In the middle of 1989, Jolie Poupée was released by the label Inter Diffusion System and aggressively hit the radio, discos and national television. The music video for the title track was on loop on TV. It felt like everyone was talking about it, even artists in adjacent music scenes like makossa. The album came out on vinyl and cassette and remains Bekono’s best-selling recording to this day.

With Jolie Poupée Bekono finally made an impact outside Cameroon as the record captured listeners in some Central African countries like Equatorial Guinea, Gabon, Republic of Congo and Sao Tome & Principe. Why in these countries more precisely and not in other African countries? In these countries, we find the Fang or Mfan people (also known as Ekang), Bantu-speaking ethnic groups that are also found in Cameroon. This umbrella language group includes the language in which bikutsi is mainly sung. Most of Bekono’s songs are in French, Ewondo (of which Beti is a dialect) and Pidgin.

After Bekono catapults to international renown with Jolie Poupée, he was constantly invited to “Tele Podium,” the television program reserved for Cameroonian music elite, and guest of honor by the high authorities of certain countries such as Equatorial Guinea. The technical sheet of this successful album contains the names of the brilliant musicians who made it possible: Gibraltar Drakus & Roger Mballa (backing vocals); John Paul Mondo (bass); Noon Pierrot (congas); Jean Anthony Foe Amougou (Engineer); Daniel-Cimba Evoussa (guitar); Mystic Jim (music director and engineer); Jean-Paul Assamba (percussion); Steve Ndzana (percussion, drums, Gong); Francis Z. Saho (producer); Pierrot Ahénot (rhythm guitar).

The four songs on Jolie Poupée are all considered bikutsi classics. After this long period crowned with success and above all at the height of his art, Bekono decided to take a break from his musical career to enjoy family life while continuing to perform everywhere in Cameroon and even outside its borders. During this period, he became friends with some of his colleagues including Govinal (Ndi Nga Essomba), Gibraltar Drakus and Saint Desir Atango. They decided to form a quartet called Bikutsi System. In 1991, Bikutsi System released a long-awaited debut tape.

Unfortunately, it didn’t meet expectations and wasn’t successful. Many younger artists had emerged in recent years like Fam Ndzengue, Bisso Solo, Opick Zoro, Zélé Le Bombardier, with a new kind of bikutsi in terms of both musicality and dance. Perhaps the album didn’t work because the term “bikusti" referred to a somewhat different sound than it did when these all star veterans first hit the scene. Nevertheless, they recorded a second album together which was much more successful and then moved on separately to solo projects.

Bekono began thinking of releasing a double album, as full-force return to a solo career. At the time, most of those he worked with on his previous albums were unavailable. Zanzibar had tragically died on the eve of Les Tetes Brûlées inaugural European tour, for example. However, there was a talented new generation, thus he worked with new key people such as François Engoulou “Docta” and Tsala Martin Roger, produced by well-known figure in the bikutsi world Mr Ebanga.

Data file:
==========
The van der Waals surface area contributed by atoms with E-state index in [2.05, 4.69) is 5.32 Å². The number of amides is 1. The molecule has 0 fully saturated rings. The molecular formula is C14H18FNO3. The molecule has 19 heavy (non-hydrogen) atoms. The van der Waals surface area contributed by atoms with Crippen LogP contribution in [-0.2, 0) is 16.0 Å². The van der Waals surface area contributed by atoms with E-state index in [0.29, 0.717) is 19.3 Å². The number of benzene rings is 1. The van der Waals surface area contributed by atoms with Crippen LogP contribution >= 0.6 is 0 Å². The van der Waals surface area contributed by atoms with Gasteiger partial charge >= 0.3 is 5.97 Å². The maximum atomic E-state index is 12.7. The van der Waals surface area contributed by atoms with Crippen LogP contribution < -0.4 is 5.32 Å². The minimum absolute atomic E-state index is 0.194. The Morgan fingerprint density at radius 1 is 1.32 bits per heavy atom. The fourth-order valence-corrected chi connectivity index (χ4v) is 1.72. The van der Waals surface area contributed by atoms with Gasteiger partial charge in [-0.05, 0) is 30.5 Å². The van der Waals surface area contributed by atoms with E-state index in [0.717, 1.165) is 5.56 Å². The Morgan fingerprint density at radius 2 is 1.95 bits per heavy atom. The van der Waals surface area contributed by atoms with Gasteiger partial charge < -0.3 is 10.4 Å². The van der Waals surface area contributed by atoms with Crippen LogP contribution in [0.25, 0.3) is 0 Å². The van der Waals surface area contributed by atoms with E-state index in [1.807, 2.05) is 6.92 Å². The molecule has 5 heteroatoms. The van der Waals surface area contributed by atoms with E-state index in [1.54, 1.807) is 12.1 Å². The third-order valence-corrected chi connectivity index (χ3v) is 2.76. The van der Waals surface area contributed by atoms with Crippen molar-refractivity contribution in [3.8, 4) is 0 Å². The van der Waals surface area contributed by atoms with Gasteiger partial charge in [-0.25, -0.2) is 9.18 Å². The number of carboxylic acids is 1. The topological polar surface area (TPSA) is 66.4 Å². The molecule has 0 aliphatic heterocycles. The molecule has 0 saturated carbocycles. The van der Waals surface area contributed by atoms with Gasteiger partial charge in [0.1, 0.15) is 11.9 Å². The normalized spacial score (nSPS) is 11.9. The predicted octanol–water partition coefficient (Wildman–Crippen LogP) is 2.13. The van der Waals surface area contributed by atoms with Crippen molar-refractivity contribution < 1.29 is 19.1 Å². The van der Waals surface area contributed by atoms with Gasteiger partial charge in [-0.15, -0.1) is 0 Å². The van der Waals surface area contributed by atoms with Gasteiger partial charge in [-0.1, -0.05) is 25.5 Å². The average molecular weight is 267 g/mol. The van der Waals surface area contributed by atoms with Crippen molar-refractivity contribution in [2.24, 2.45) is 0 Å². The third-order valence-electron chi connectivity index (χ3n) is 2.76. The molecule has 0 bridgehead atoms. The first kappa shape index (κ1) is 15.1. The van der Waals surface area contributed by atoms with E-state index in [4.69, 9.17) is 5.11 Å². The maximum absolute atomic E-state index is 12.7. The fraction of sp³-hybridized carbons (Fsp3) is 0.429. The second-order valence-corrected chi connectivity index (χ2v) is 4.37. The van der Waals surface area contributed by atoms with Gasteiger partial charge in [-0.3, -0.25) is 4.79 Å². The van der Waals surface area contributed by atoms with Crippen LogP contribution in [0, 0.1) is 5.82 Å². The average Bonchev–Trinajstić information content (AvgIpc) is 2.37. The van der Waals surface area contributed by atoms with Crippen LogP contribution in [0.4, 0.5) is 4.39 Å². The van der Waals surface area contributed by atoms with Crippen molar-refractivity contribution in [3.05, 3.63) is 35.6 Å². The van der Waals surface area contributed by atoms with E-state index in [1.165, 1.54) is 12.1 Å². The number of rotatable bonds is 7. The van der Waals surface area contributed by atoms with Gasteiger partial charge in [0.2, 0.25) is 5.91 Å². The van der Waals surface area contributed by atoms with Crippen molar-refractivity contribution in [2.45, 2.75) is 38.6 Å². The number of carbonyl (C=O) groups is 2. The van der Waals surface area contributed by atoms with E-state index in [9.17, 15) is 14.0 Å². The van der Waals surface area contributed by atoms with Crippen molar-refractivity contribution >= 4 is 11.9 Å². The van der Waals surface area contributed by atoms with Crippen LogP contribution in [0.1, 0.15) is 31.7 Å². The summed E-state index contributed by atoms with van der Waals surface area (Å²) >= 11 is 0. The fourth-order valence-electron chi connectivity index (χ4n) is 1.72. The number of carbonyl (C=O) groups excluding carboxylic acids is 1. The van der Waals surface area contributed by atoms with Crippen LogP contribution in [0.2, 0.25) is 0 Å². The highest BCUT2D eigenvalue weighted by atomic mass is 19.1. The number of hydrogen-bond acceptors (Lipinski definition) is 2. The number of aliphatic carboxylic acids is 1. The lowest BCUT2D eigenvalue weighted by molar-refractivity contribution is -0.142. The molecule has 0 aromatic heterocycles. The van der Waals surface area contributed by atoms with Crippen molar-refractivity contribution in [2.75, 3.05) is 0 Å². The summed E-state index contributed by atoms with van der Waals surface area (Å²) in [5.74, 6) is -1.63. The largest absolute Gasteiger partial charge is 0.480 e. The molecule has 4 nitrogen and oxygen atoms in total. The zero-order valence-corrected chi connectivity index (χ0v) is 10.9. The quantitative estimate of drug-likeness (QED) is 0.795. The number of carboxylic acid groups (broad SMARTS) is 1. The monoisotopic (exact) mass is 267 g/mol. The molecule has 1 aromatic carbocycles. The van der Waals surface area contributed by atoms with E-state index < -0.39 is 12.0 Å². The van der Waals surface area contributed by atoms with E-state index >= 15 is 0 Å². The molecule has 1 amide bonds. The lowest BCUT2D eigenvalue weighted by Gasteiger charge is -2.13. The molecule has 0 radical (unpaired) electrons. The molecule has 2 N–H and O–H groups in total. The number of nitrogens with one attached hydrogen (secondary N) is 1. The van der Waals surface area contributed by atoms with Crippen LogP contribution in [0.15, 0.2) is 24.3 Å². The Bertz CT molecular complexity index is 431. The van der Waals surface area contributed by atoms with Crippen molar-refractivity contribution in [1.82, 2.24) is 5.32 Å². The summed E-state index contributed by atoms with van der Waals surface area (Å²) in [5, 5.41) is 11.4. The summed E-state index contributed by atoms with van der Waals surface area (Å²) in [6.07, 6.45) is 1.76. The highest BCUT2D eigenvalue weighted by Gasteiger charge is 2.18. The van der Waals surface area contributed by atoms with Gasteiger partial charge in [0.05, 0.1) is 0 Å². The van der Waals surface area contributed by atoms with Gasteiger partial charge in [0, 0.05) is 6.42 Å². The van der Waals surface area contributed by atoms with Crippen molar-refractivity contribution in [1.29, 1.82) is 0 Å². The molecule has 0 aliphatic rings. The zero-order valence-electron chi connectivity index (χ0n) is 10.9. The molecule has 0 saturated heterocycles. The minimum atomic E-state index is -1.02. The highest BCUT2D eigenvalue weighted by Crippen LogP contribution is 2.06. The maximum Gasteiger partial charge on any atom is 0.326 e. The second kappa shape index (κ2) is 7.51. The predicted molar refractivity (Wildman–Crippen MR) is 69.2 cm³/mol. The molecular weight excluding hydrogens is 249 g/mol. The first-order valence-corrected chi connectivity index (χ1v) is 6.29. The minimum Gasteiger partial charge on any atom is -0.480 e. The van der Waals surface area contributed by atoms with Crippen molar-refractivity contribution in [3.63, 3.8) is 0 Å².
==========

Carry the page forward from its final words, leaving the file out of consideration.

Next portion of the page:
The double album consists of two separate cassettes Ding Ma and Makeu Aluck. In 1994, after much anticipation among audiences awaiting new songs from the now-established bikutsi star, the newly created copyright structure SOCINADA was to handle distribution. However, on the eve of the project's release, Bekono and its producer Ebanga didn’t agree on certain points about marketing the album, so the double cassette’s release was continually delayed with thousands of unsold cassettes—and years of hard work—remaining at the SOCINADA warehouse. The failure annihilated Bekono psychologically, pushing him to put an end to his professional career.

In the mid-2000s, he had the ambition to open his own recording studio. Shortly after, though, he fell seriously ill and was diagnosed with severe diabetes. So he followed treatment for several years while continuing to write and compose songs just with his guitar and his sweet voice. He began to buy equipment to open his own recording studio. But the equipment was expensive. So he gradually bought what he needed but he relied on the computer skills of his eldest son Owono Bekono Emmanuel Ferdinand. He spent most of his time in the studio in his final years, with some fans still approaching him, and his friendly attitude hadn’t changed over time. Weakened and slightly emaciated by illness and the advancement of age, he continued to nurture his ambition to open his own recording studio and why not release a final album that would surprise everyone?

On September 15, 2016, Bekono died of a long illness at the age of 62. In the wake of his passing the media published a wave of tributes, thanking him for what he did for Cameroonian music. He was an admired musician, songwriter and guitarist, and some of his old colleagues and some of the new generation of performers showered Bekono with vibrant tributes via social media, many of which noting something to the effect of: “The artist dies but his works remain.”